Give your home a clean, fluid and attractive look with laminate flooring. Reasonably priced and virtually indistinguishable from solid wood, laminate flooring is a great way to improve the look of a bedroom, playroom or kitchen without breaking the bank!
Durable, good-quality laminate flooring that is well maintained should last for years. And, as long as you have some DIY experience and a few tools lying around the house, laying laminate flooring is a breeze.
► affordable, easy to lay and long-lasting
► versatile, install it more or less anywhere
► super-easy to clean and maintain
Cost: about £10 a square metre, but worth paying more for better quality
Laminate flooring in brief
Perfect for: virtually anywhere, but especially good for studies, playrooms and living rooms. Commercial premises too
Laminate options: there are two main types: laminate flooring that needs to be glued and laminate flooring with a ‘click-together’ system (for which you won’t need glue). Waterproof varieties are available - good for kitchens and bathrooms.
Laminate flooring packs, laminate flooring underlay, flooring adhesive (unless you use click-together), saw, craft/paring knife, pencil, spirit level, tape measure, spacer blocks, hammer, plastic sheeting
You might need:
Electric saw, drill, knee pads
OK, got everything together? Let’s get to it…
If your room isn’t a straight rectangle, just divide it up into separate rectangles and add these together to get a total area.
Top tip: add on 5%-10% to accommodate wastage
And prepare the sub-floor. Your surface needs to be smooth, dry and level, and always make sure a freshly-concreted floor is completely dry. Use your hammer to bash down any floorboard nails and remove any unwanted skirting. Clean the floor properly, getting rid of dust, dirt and debris.
Top tip: as well as prepping the room, let the laminate planks ‘breathe’ in your home to acclimatise to the temperature and humidity. Unpack them and stack them up for a few days before you start proper.
Polyfoam underlay – thin and really simple to roll out. Suitable for virtually any sub-floor, especially chipboard and plywood. Basic, a good option if you’re on a budget.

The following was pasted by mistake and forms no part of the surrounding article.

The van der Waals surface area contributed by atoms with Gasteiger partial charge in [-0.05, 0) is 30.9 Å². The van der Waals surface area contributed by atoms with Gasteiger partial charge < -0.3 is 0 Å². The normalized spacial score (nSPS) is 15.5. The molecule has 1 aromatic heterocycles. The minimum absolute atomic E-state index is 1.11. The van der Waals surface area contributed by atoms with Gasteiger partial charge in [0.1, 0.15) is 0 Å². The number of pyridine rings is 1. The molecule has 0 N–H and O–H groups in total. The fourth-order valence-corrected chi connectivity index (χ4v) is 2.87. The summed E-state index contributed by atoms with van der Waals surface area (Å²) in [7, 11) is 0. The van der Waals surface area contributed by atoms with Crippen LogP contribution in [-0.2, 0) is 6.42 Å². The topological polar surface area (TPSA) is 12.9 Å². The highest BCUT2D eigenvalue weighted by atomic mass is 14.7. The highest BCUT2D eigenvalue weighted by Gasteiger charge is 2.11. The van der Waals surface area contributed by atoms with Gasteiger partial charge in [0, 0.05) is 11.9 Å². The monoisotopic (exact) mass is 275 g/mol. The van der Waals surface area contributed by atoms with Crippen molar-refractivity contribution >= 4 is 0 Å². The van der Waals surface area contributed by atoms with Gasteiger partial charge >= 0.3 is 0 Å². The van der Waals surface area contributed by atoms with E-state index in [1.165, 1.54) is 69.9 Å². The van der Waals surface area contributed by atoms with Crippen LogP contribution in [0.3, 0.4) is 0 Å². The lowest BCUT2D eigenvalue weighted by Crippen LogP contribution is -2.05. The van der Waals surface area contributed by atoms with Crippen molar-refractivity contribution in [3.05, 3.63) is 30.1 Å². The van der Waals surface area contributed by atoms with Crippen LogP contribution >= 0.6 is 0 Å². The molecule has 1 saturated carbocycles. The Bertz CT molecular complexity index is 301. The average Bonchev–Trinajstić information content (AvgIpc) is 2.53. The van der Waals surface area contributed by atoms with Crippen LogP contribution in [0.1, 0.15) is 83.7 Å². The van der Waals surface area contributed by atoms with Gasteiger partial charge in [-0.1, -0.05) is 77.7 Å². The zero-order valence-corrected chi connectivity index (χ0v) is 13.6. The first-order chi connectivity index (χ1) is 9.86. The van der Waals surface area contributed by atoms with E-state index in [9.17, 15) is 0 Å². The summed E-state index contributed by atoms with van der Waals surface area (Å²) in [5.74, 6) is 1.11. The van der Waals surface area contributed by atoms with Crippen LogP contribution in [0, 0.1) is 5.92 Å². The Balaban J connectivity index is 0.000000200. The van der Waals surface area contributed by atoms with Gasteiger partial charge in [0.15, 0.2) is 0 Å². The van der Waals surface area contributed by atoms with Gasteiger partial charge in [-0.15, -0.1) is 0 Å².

Layered underlay – twin-layered underlay made up of polyethylene and polystyrene. Thicker than polyfoam underlay so good for insulation and it includes a damp-proof membrane. If you’re laying flooring on concrete, go for this one.
Top tip: Never use carpet underlay under laminate flooring.
If your laminate flooring is a click-system, then it’s pretty obvious how everything fits together. Each panel will just click into place with the next, like putting together a jigsaw. If you’re using glue, you’ll need to make sure you get the right amount of adhesive to lock it all together.
Top tip: Get 3 or 4 pieces of laminate and glue them together as a test run.
Work in rows, laying the first row with the groove side facing the wall. Then just lay more rows, clicking everything into place as you go. Note as well that you might need to cut the end of rows to make them fit in. Bosh – job done!
Whichever system you use, start in the far corner of the room so you’re working back toward the door. Place plastic spacers between the wall and the board at intervals of around 60cm. This space is known as an ‘expansion gap’ that allows for natural expansion of the laminate flooring once it’s laid down.
Top tip: remember to make holes in your laminate flooring for central heating pipes and door architraves. Make a pencil-mark on the board it’ll fit into and drill a hole about 5mm larger than the pipe
Bonus top tip: Knee pads are not a necessity but they will make this part of the job a little more comfortable!
Cleaning, vacuuming and sweeping it regularly, say every 3 or 4 days, is a good idea. Don’t use too much water, especially on non-waterproof laminate flooring. An economical sprinkling will suffice.
While there are a number of cleaning products on the market tailored specifically for laminate flooring, always make sure you read the maker’s instructions. You don’t want to end up with discoloured boards just a week after you’ve laid everything down.
Top tip: Never use detergents to clean laminate flooring. It can discolour the boards and damage the joints.Good luck with your DIY project!